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OK to Build Book Wall Unit Over Baseboard Heat Radiators ??

I have a finished "activity" room (1964 house) in the walkout basement, with about 10 feet of baseboard radiator against a wall which I would like to build a WALL UNIT -- the unit would be floor-to-ceiling (9 feet height), and side-to-side (20 feet wide).

I envison using furniture grade veneer plywood (and solid trim pieces).

Of course, the obvious issues to me are:

(1) Would the baseboard heat severely warp the wall unit. (Functionally & aesthectically, this is the best of 2 available walls for this purpose).

(2) If baseboard heat won't warp the wall unit, how can I build the wall unit and have minimum impact to heating the room. The baseboard radiator covera are about 8 inches high. The covers are heavy guage metal with 1 bottom & 1 top air slots facing out.

This would imply the base (1st) shelf would sit a few inches above the 8" high radiators. I then thought about using some some sort of wood grill or lattice as the kickboard to hide the board radiators.

Any thoughts.

Re: OK to Build Book Wall Unit Over Baseboard Heat Radiators ??

Copper fin baseboard works by convection. It depends on the cooler air coming into the bottom of the baseboard and the warmer air rising out of the top slot. If you change the natural flow of air you will severely limit the BTU rating of the baseboard.


Re: OK to Build Book Wall Unit Over Baseboard Heat Radiators ??


John is correct!

Any "wood grill" or "lattice" at the base of the bookcase wall unit would limit the heat output of the baseboard and you'd end up with an uncomfortable room----there's nothing to prevent you from designing the bookcase in such a way that the first 12" or 18" at the bottom is left open (and permanently free of books, & other obstructions, etc) , and the rear base is cut out to accommodate the height & width of the metal baseboard so that the bookcase fits snugly against the wall.

As John states, this would still limit the free air flow of the convector to some degree, but it may work for you; other alternatives would be to 1) move the convector to another part of the room, which would mean shutting down & partially draining the boiler, unsoldering (if copper lines) the supply/return lines & moving the baseboard to another part of the room, re-soldering, refilling boiler; 2) replacing present baseboard with a "high heat/high output" version for additional $$$, which would give you approx 50% more heat output; 3) baseboard comes in increment sizes beginning at 3' and going up to approx 12'; if the room is still not warm enough you can add another convector (from 3' to 12') anywhere else in the room, or a small cast iron rad, or a stainless steel "european-style" convector.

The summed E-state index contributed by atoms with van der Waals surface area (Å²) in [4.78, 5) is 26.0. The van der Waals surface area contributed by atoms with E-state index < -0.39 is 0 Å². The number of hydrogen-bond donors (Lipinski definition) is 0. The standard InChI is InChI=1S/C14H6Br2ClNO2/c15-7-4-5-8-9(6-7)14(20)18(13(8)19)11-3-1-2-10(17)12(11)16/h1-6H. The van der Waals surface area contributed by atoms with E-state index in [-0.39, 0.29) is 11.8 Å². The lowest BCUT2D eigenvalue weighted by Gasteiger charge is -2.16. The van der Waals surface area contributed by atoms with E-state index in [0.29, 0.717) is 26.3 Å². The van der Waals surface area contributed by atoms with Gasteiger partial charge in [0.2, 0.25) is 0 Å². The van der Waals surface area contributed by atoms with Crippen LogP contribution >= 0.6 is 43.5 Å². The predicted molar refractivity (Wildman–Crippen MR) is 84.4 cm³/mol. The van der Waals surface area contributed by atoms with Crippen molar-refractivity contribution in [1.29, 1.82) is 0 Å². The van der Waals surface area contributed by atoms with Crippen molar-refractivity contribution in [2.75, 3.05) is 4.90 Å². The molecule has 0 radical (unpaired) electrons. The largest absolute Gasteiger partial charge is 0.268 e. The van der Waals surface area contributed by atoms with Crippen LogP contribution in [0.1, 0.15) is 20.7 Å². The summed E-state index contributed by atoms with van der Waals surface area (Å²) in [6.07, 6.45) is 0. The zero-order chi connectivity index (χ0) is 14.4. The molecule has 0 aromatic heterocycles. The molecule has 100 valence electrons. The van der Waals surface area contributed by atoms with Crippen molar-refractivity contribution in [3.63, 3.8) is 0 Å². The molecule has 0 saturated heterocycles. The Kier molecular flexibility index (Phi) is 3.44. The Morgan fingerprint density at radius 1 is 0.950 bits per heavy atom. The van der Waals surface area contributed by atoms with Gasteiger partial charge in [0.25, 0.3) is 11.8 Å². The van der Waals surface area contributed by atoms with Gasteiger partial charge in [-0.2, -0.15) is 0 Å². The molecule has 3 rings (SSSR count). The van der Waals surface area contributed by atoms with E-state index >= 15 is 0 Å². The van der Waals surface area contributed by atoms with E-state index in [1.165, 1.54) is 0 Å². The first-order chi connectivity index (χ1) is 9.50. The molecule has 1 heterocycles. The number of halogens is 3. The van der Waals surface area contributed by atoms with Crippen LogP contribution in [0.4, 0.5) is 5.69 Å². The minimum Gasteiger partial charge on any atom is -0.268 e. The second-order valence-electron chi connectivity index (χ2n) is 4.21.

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Re: OK to Build Book Wall Unit Over Baseboard Heat Radiators ??

John & Dobbs: mention "convection" and I can see the consequences of restricting air flow or confining the space . . .

It's way to expensive to move the convectors: they're part of a "L" shape bank string, and my HVAC Contractor is expensive, and I would likely have new replacement parts, causing a money sink hole. There is another bank of convectors on the long wall (20 x 14 room) Windowed Wall, so I might go for doing the project anyway despite reduction in heat.

In the end, this "activity room" will mainly be storing my books and my wife is already sore at me for having them in 60 boxes. Currently, I close the doors to the room so my wife does see the 60 boxes each time she does laundry.

I'll think more about it . . .. thanks.

Re: OK to Build Book Wall Unit Over Baseboard Heat Radiators ??

Chances are, you'll be alright.

Heating contractors calculate the amount of heat a room needs in cold weather (heat loss calculation) according to a number of factors, including square footage of the room, height of the ceiling, amount of glass (windows), geographical location, amount of insulation inside the walls, floor,ceiling, what the walls are made of, etc.,etc.

The baseboard is ordinarily rated at approx 560 btu/hr heat output/linear ft.; assuming you have aprox 20' of baseboard X 560 = 11,200 btu/hr for total baseboard output.

It turns out according to the heat loss calc I did that this is quite close to what the room needs----approx 11,200 btu/hr.

Again, these calcs are made without actually looking at the room, the baseboard, the temp of the boiler water, etc., but they should be fairly accurate.

There's a pivot-mounted metal DAMPER in the front top of the baseboard that has to be OPEN so that the cool air can enter the bottom of the baseboard, be heated by the fin-tube element, and be expelled into the room thru the open damper at the top; it's also important to periodically remove the front metal baseboard cover & clean all dust & any pet fur from the aluminum finned elements with a whisk broom so they can transfer the heat properly.

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